Do you want longer-term therapy, weekly sessions, and/or sessions over school breaks? Do you want to see a therapist with a certain specialty or identity? There are many reasons to connect to off-campus therapy. Here's how to start!
All enrolled students have health insurance. You must either the Oxy Student Health Insurance Plan (administered by Aetna) or another form of insurance. It is common for parents of students to opt out of OSHIP without their students' knowledge. If you're not sure of your insurance carrier, reach out to Emmons at firstname.lastname@example.org. If you need help understanding your insurance, visit our Navigating Care at Oxy page.
Do you have the means to pay for therapy out of pocket, or will you need it to be fully or partially covered by insurance? To find out more about your health insurance benefits, call the 800 number on the back of your insurance card or log in to your insurance's web portal to see your plan details. Request/search for your Explanation of Health Benefits (sometimes called Behavioral Health Benefits). You'll want to know: 1) How many appointments am I eligible for? 2) What mental health services are included? 3) If I choose to go on mental health medication, are my prescriptions covered? 4) Is there a copay, and how much is it? 5) Do I have out-of-network benefits? 6) How do I submit a claim and how much will my insurance cover if I have to pay out of pocket?
There are pros and cons to both telehealth and in-person therapy sessions. Some therapists offer both. There are not many in-person therapy options walking distance from campus. Consider if you have the means or time to get off campus for in-person sessions, or if you can access private space for telehealth sessions. If you need to book a private space, email email@example.com to enquire about booking space. You may also consider whether you want to see your therapist over school and summer breaks, if your therapist is licenced in the state you'll reside when you're not at school, and if your local therapist will offer telehealth if needed.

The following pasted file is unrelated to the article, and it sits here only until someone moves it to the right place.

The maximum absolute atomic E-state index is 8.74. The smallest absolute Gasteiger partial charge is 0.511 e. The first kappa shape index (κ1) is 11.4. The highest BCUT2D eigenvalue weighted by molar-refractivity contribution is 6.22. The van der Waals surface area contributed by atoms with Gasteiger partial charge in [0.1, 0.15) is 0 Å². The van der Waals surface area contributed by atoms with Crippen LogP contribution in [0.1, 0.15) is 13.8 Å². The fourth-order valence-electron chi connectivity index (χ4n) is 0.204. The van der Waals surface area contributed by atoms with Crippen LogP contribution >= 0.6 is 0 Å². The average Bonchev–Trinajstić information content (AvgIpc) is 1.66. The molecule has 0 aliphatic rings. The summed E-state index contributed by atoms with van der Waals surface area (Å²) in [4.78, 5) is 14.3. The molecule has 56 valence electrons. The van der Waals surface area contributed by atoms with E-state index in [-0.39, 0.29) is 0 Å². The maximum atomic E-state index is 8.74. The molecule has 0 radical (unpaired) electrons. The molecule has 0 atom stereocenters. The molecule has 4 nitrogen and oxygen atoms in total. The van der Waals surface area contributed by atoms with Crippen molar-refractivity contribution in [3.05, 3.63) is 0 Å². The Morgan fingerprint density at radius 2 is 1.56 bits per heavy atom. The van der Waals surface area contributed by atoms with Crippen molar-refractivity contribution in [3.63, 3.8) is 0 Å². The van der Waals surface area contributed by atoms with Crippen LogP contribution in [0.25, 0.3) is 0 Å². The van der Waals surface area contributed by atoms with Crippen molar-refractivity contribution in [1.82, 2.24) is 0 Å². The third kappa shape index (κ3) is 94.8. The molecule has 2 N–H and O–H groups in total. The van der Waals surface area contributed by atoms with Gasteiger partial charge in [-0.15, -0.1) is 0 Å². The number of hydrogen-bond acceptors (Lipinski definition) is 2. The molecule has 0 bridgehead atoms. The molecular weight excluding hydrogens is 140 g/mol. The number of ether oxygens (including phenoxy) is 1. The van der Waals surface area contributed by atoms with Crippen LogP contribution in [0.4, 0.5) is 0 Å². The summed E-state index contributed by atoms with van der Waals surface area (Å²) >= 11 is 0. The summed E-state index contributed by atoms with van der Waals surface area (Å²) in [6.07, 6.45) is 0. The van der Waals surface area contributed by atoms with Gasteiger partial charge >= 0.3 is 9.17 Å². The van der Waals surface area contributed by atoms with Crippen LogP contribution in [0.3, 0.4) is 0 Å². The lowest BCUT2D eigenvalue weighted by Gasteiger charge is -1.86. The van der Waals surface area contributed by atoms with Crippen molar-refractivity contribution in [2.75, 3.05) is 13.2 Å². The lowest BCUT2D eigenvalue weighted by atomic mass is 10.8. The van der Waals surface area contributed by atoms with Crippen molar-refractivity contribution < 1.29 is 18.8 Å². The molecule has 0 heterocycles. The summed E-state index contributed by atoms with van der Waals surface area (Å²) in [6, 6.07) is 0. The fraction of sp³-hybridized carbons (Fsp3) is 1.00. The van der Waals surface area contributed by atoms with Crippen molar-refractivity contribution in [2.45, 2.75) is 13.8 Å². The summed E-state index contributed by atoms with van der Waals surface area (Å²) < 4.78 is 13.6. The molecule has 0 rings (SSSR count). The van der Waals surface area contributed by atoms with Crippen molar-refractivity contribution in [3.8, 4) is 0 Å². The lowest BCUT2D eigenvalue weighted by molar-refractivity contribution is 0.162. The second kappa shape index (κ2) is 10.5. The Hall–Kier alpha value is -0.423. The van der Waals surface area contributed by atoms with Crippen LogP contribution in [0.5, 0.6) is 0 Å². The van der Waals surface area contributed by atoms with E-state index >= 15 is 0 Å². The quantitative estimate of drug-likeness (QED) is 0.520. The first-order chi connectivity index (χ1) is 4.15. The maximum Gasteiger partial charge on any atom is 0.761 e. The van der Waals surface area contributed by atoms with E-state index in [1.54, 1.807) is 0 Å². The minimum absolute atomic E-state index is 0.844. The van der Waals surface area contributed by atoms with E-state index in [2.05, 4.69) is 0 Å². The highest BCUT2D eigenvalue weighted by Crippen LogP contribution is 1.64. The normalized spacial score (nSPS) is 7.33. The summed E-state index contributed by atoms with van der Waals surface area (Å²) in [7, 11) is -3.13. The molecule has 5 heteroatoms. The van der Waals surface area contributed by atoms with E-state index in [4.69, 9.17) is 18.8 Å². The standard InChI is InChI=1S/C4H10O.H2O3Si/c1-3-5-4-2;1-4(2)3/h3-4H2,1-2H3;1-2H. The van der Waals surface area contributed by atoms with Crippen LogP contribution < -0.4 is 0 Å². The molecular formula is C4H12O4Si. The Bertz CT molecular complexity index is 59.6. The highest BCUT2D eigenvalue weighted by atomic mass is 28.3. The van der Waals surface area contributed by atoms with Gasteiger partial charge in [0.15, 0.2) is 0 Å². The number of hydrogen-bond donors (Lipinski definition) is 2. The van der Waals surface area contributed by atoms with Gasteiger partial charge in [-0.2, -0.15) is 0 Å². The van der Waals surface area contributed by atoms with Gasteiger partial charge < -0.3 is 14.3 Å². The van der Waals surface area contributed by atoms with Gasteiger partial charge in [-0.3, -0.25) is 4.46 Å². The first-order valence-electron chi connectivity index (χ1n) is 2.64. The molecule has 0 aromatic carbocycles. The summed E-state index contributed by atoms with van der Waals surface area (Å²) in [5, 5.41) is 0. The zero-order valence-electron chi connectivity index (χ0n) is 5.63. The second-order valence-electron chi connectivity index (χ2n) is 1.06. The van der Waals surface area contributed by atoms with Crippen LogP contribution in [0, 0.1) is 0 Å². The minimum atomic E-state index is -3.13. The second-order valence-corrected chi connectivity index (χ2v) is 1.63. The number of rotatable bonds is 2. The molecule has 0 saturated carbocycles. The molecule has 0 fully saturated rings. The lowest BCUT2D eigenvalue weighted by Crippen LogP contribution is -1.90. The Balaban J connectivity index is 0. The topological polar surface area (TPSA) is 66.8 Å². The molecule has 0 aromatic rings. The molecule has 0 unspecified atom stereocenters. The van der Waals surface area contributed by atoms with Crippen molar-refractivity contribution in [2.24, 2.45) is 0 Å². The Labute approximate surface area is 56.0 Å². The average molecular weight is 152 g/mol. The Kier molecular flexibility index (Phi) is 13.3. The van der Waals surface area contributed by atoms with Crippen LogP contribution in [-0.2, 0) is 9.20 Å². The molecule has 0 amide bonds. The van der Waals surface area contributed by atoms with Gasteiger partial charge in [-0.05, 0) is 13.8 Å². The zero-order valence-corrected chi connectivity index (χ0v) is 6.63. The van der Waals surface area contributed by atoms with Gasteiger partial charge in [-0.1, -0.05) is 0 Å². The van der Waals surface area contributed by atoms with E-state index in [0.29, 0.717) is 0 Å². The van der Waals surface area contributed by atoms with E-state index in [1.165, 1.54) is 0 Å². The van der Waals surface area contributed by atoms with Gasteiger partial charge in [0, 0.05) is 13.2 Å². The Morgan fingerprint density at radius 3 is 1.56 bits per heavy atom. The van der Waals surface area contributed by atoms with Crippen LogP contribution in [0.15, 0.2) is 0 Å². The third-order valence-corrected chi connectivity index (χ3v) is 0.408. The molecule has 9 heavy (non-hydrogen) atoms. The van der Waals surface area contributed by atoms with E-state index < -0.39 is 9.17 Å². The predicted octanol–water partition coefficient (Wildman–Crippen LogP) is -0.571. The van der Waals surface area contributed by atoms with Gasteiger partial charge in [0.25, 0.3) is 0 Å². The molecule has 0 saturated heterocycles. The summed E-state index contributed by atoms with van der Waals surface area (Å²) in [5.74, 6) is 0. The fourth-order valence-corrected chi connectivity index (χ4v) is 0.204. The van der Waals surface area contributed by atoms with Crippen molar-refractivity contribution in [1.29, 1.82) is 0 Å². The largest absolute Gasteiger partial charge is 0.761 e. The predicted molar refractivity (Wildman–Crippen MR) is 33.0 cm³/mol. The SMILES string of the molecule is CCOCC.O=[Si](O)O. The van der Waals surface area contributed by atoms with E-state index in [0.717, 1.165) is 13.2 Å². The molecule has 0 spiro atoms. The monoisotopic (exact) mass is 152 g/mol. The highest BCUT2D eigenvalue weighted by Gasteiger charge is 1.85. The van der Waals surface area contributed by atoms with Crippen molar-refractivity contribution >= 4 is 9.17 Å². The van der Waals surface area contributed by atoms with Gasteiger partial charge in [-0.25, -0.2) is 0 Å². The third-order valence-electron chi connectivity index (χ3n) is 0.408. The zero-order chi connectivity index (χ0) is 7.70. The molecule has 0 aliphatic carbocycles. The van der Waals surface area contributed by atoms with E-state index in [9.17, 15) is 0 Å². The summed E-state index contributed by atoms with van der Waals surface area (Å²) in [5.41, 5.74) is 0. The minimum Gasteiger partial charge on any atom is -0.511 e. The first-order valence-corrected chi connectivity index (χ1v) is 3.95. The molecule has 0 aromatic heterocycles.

This can be the most daunting and time-consuming part, but don't give up!
When you call your insurance provider, ask for a list of names of talk therapy providers on their insurance panel. You'll want to do your own research by searching their names and reading their websites, if they have them.
You can also search for providers using PsychologyToday.com’s therapist finder or another directory such as Alma or Los Angeles-specific Zen Care, and filter by your insurance. Look for people with LCSW, LMFT, Psy.D, LP, or LPCC credentials. Be sure to call or email the therapist directly to ensure they take your exact form of insurance, and confirm how much each session will cost.
Compile a list of who you find and reach out to.
For a list of identity- and faith-based providers, see below.
Most therapists will schedule you for a free 15 minute consultation to see if it's a good fit. Feel free to schedule consultations with multiple therapists to get a sense of their approach and whether you want to work with them. Like with all relationships, you should feel comfortable being open, honest and vulnerable. It can take time to find the right person, but don't give up! Asking a few questions is a good way to get a sense of fit. Here’s a list of questions you could consider.
Christian Faith Based
Muslim Faith Based
Jewish Faith Based
angeles-jewish-community- resource-guide/#finder_list_1- anchor
POC Therapist Search Directories
- Latinx Therapy
- Clinicians of Color
- Asian American Therapist Directory
- South Asian Therapist Directory
Black Therapist Search Directories
International Therapy Search Directories